School of Engineering
Showing 161-170 of 195 Results
Ph.D. Student in Computational and Mathematical Engineering, admitted Autumn 2016
BioI am a second year PhD student in the Institute for Computational and Mathematical Engineering (ICME). I am interested in computational fluid dynamics, higher order methods for numerical PDEs, and high performance computing. I earned my bachelor's degree in mechanical engineering at the University of Notre Dame. I am originally from Cincinnati, Ohio. In my free time I enjoy juggling, hiking, and college football.
Leticia Britos Cavagnaro
Adjunct Professor, Hasso Plattner Institute of Design
BioLeticia Britos Cavagnaro, Ph.D., is co-Director of the University Innovation Fellows, a program of the Hasso Plattner Institute of Design (d.school), which empowers students to be co-designers of their education, in collaboration with faculty and leaders at their schools. Leticia was Deputy Director of the National Center for Engineering Pathways to Innovation (Epicenter), an NSF-funded initiative that operated from 2011 to 2016 to foster innovation and entrepreneurship in engineering education nationwide. She is an adjunct professor at the d.school, where she teaches Stanford students of all disciplines how to build their creative confidence to become engines of innovation in teams and organizations. Leticia has a Ph.D. in Developmental Biology from Stanford's School of Medicine, and is a former member of the Research in Education & Design Lab (REDlab) at Stanford’s School of Education. Having witnessed the journey of students who are transformed by their experience at the d.school, bringing design thinking to more people beyond Stanford has become a priority for Leticia, and she has worked with hundreds of educators and students of all ages, as well as corporate and non-profit leaders in the US and abroad. In the Summer of 2013, Leticia engaged thousands of people from over 130 countries in learning design thinking and applying the methodology to innovate in their contexts, via an experiential MOOC (http://novoed.com/designthinking).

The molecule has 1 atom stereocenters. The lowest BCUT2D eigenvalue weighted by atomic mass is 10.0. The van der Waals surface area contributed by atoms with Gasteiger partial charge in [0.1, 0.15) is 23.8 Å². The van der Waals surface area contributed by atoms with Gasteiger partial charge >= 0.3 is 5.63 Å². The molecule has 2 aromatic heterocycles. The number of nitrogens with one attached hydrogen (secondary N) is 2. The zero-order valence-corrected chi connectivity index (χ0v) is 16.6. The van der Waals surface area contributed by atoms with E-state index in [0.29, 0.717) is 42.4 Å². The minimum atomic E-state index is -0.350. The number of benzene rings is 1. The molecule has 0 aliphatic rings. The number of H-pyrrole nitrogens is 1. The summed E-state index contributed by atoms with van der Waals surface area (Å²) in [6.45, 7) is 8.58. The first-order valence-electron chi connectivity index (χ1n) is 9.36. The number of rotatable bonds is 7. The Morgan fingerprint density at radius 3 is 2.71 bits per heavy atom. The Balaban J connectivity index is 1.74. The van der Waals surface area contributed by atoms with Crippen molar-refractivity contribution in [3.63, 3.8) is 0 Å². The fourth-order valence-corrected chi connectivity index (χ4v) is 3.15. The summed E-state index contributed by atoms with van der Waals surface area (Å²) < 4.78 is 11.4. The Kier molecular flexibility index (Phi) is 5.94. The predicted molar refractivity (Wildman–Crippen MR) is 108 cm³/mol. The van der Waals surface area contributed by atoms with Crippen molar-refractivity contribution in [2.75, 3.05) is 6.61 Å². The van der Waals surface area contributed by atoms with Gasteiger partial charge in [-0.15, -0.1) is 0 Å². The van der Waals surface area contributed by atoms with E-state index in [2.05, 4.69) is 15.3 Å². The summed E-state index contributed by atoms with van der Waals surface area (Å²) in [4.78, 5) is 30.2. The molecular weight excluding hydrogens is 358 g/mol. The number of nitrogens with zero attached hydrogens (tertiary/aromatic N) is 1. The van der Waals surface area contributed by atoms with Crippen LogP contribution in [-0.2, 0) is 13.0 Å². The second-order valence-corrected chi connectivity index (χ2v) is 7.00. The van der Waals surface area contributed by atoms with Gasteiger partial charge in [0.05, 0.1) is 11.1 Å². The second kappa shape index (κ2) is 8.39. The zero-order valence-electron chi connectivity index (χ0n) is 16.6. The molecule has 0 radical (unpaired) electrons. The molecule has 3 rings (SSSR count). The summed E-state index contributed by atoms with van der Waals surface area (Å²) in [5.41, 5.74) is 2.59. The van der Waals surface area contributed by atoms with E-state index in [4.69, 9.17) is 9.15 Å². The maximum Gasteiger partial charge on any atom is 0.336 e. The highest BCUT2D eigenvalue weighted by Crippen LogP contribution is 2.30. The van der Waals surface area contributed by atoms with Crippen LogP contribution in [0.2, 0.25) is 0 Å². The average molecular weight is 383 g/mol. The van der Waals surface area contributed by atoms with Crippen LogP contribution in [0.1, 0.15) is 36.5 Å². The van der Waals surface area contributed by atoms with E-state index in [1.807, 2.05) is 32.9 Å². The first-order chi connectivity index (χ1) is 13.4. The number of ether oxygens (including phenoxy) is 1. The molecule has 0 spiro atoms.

Find out more about Leticia's work at:
Connect with Leticia:
Twitter: @LeticiaBritosC (twitter.com/leticiabritosc)
Ryan E. Brock
Lecturer, Materials Science and Engineering
BioRyan received his B.S./M.S. degrees in Materials Science and Engineering from Northwestern University (2011) and his Ph.D. in Materials Science and Engineering from Stanford University (2016). His doctoral work focused on thermomechanical degradation mechanisms in various thin film technologies, primarily with the purpose of improving reliability of multijunction photovoltaic devices. Ryan has a broad set of materials characterization and analysis skills along with extensive experience in, and passion for, teaching, mentorship, and community building. As the Lecturer in the Materials Science and Engineering (MSE) department, he currently teaches a range of different lab and lecture courses. Current areas of interest include development of active-learning lessons, instruction in science communication skills, and ongoing projects in materials research.